ORANGEVALE, Calif. — Members of Orangevale's Sikh community held an open house for Sacramentans to learn more about their religion, following an incident of racist graffiti being left on a newly opened temple on Jan. 12.
That incident of racism just 48 hours after the temple's grand opening became the headline of what was supposed to be a day of coming together, said Dimple Bhullar, open house organizer.
But a week after the vandalism, people from different walks of life stood as one community, not as those of different faiths.
“We just want to make sure everyone knows who we are welcoming them and educating them,” Bhullar said.
Auburn resident Jeanie Meunier came to the open house with members from her church. She said they attended the open house to show their support.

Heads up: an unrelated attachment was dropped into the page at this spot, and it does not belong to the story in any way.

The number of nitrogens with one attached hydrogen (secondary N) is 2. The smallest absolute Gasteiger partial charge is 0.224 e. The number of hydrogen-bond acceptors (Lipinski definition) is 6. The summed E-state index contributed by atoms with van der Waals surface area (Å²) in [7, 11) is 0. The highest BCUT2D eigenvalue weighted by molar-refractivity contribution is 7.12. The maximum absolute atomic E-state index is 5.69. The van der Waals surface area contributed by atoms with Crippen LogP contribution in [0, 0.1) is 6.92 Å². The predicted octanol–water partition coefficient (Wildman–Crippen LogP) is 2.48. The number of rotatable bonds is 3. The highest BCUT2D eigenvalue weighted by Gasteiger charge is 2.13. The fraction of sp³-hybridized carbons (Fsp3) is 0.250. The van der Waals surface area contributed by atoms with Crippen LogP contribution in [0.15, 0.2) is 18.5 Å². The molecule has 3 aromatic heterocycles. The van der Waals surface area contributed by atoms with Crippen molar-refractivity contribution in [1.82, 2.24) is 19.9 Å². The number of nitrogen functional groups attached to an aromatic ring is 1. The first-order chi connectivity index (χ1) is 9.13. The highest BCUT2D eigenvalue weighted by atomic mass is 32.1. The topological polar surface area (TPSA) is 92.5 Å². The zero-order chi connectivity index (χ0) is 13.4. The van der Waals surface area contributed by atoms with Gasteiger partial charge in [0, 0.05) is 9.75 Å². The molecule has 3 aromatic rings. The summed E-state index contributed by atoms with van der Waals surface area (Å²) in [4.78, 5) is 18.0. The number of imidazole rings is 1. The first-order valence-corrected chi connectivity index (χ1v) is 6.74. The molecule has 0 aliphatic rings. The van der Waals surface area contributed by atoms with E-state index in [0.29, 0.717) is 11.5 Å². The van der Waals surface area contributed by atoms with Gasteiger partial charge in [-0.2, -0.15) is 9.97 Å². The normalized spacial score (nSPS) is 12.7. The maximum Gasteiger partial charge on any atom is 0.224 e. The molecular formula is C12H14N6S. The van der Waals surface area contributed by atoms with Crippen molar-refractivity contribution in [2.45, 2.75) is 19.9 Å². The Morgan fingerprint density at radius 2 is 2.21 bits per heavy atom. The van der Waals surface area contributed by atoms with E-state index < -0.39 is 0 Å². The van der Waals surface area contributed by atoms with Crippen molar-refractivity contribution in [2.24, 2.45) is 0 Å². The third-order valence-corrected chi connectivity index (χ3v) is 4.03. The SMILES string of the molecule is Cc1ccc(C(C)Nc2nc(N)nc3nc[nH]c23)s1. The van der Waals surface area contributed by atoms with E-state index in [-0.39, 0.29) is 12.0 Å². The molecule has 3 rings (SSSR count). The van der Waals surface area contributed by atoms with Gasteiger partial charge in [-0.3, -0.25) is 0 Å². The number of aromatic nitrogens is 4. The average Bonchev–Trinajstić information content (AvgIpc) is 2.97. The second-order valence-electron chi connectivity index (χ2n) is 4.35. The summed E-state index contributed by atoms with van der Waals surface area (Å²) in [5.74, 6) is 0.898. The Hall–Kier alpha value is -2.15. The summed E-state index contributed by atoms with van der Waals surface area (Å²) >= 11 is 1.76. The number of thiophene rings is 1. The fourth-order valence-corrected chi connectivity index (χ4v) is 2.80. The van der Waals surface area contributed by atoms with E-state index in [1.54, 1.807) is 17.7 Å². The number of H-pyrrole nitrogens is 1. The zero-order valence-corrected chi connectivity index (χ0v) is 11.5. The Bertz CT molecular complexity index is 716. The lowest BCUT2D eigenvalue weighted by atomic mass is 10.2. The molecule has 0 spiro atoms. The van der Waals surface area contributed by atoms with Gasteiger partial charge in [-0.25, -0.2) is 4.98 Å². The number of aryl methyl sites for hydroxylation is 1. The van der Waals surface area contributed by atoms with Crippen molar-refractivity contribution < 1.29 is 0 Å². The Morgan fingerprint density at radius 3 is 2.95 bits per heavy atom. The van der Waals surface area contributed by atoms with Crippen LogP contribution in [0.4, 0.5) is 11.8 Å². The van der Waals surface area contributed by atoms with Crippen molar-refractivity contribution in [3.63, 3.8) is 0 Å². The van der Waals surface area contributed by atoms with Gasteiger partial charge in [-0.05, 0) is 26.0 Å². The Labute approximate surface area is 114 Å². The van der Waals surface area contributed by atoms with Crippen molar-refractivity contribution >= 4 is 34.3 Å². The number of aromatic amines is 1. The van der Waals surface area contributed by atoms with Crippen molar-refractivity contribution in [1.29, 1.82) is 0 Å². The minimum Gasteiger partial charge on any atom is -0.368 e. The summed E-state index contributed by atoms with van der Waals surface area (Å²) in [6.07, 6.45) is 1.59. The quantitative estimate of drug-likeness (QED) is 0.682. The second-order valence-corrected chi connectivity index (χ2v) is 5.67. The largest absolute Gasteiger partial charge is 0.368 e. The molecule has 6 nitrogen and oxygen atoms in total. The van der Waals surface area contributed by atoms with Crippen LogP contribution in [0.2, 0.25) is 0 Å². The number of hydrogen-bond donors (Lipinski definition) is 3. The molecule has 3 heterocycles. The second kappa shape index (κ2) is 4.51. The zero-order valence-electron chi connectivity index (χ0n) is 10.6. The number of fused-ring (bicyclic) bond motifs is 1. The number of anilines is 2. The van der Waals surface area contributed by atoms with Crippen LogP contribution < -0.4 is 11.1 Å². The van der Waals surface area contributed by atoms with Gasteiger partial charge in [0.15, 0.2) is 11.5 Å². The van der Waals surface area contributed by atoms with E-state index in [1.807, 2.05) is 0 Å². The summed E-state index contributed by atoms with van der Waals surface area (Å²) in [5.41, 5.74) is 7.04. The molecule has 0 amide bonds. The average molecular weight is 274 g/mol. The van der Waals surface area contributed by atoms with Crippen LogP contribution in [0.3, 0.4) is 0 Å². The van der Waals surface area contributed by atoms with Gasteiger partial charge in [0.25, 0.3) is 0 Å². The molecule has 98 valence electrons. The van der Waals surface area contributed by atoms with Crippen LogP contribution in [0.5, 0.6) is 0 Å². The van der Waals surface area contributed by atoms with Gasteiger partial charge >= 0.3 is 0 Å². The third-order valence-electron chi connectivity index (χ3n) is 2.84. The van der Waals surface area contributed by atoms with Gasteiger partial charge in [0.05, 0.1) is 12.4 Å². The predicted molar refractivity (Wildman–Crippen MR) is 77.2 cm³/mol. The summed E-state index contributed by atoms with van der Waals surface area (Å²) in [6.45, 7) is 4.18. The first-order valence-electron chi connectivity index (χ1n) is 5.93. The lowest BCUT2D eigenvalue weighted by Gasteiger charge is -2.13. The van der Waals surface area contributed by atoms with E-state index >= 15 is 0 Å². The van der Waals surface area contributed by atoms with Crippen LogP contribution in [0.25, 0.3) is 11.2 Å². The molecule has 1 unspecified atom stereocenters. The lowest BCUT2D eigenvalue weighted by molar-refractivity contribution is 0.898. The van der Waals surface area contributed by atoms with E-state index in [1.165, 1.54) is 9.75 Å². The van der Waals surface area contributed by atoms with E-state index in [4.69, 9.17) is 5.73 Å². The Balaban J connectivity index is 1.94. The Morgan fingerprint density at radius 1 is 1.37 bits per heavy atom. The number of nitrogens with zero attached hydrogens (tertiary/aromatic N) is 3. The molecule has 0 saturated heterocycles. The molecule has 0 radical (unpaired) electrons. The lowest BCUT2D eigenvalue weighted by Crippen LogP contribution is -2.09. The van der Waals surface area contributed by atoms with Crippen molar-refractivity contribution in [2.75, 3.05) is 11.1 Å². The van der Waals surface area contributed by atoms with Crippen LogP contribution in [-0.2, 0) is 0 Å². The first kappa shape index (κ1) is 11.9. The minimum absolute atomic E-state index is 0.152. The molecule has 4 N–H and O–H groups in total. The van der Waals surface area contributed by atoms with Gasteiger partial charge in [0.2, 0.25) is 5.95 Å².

“Be there for other people no matter color, sexual orientation, region, size, anything. Just show that you are there for another person,” Meunier said.
Bhullar said the Sacramento County Sheriff's Department and FBI are investigating the vandalism.
The FBI's latest annual report on hate crimes showed a 200% spike in anti-Sikh violence in the united states since 2017. The numbers make Sikhs the third-most commonly targeted religious group, according to the FBI's data.
Overall, Americans see about 250,000 hate crimes every year, the data show.
Sacramento County Sheriff’s officials say they have to prove that the suspect, or suspects, knew they were vandalizing was a religious establishment — something that the temple doesn't necessarily illustrate.
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